Amongst the highlights of this year's batch are the Coens' "The Big Lebowski," Polanski's "Rosemary's Baby," Spielberg's "Saving Private Ryan," the original "House of Wax" and "Willy Wonka and the Chocolate Factory," the John Wayne classic "Rio Bravo," and iconic 1980s comedy "Ferris Bueller's Day Off".
Every year, twenty-five films that are deemed "culturally, historically or aesthetically" significant have been added to the list. One condition - the films must be at least ten years old. This year's full list includes:
13 Lakes (2004)
Bert Williams Lime Kiln Club Field Day (1913)
The Big Lebowski (1998)
Down Argentine Way (1940)
The Dragon Painter (1919)
Ferris Bueller's Day Off (1986)
The Gang's All Here (1943)
House of Wax (1953)
- Garth Franklin
Each year, the Library of Congress selects 25 films to be named to the National Film Registry, a proclamation of commitment to preserving the chosen pictures for all time. They can be big studio pictures or experimental short films, goofball comedies or poetic meditations on life. The National Film Registery "showcases the extraordinary diversity of America’s film heritage and the disparate strands making it so vibrant" and by preserving the films, the Library of Congress hopes to "a crucial element of American creativity, culture and history.” This year’s selections span the period 1913 to 2004 and include a number of films you’re familiar with. Unless you’ve never heard of "Saving Private Ryan," "The Big Lebowski," “Rosemary’s Baby” or "Ferris Bueller's Day Off." Highlights from the list include the aforementioned film, Arthur Penn’s Western "Little Big Man," John Lasseter’s 1986 animated film, “Luxo Jr.," 1953’s “House of Wax, »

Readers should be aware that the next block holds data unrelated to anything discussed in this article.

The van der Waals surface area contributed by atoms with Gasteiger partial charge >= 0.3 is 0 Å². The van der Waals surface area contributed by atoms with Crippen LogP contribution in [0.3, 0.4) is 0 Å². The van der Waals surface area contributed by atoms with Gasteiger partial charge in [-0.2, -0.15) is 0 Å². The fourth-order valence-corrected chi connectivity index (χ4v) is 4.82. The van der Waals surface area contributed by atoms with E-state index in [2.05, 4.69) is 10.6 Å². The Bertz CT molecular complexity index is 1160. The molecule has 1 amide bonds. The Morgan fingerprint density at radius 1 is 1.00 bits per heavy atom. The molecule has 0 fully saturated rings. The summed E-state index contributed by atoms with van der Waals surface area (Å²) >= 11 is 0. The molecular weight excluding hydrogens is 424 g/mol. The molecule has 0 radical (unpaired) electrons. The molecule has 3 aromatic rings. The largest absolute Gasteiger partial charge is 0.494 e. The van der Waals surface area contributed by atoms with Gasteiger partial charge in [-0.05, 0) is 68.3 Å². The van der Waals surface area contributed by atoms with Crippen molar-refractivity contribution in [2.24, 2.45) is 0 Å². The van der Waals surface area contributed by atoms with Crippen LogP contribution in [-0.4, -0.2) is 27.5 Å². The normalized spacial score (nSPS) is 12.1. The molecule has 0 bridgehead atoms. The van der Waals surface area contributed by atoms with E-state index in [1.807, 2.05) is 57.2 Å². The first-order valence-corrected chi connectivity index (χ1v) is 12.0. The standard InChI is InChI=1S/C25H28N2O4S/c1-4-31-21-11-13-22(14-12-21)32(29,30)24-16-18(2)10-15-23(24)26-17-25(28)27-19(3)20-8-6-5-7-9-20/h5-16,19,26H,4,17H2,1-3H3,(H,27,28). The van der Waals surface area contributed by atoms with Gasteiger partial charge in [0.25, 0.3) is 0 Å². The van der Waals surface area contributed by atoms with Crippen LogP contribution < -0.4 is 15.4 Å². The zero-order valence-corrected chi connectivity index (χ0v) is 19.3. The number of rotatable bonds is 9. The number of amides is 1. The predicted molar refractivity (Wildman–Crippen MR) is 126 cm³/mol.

- Matt Patches
Spanning the years 1913-2004, the 25 films to be added to the Library of Congress’ National Film Registry for 2014 include Steven Spielberg’s Saving Private Ryan, Roman Polanski’s Rosemary’s Baby, Arthur Penn’s Little Big Man, John Hughes’ Ferris Bueller’s Day Off and the Coen brothers’ The Big Lebowski. The annual selection helps to ensure that the movies will be preserved for all time. This year’s list brings the number of films in the registry to 650.
Also on the list are John Lasseter’s 1986 animated film, Luxo Jr; the original Willy Wonka And The Chocolate Factory with Gene Wilder; and Howard Hawks’ classic 1959 Western Rio Bravo. Documentaries and silent films also make up part of the selection which represents titles that are “culturally, historically or aesthetically” significant; they must also each be at least 10 years old. Check out the rundown of all 25 movies below:
2014 National Film Registry »
- Nancy Tartaglione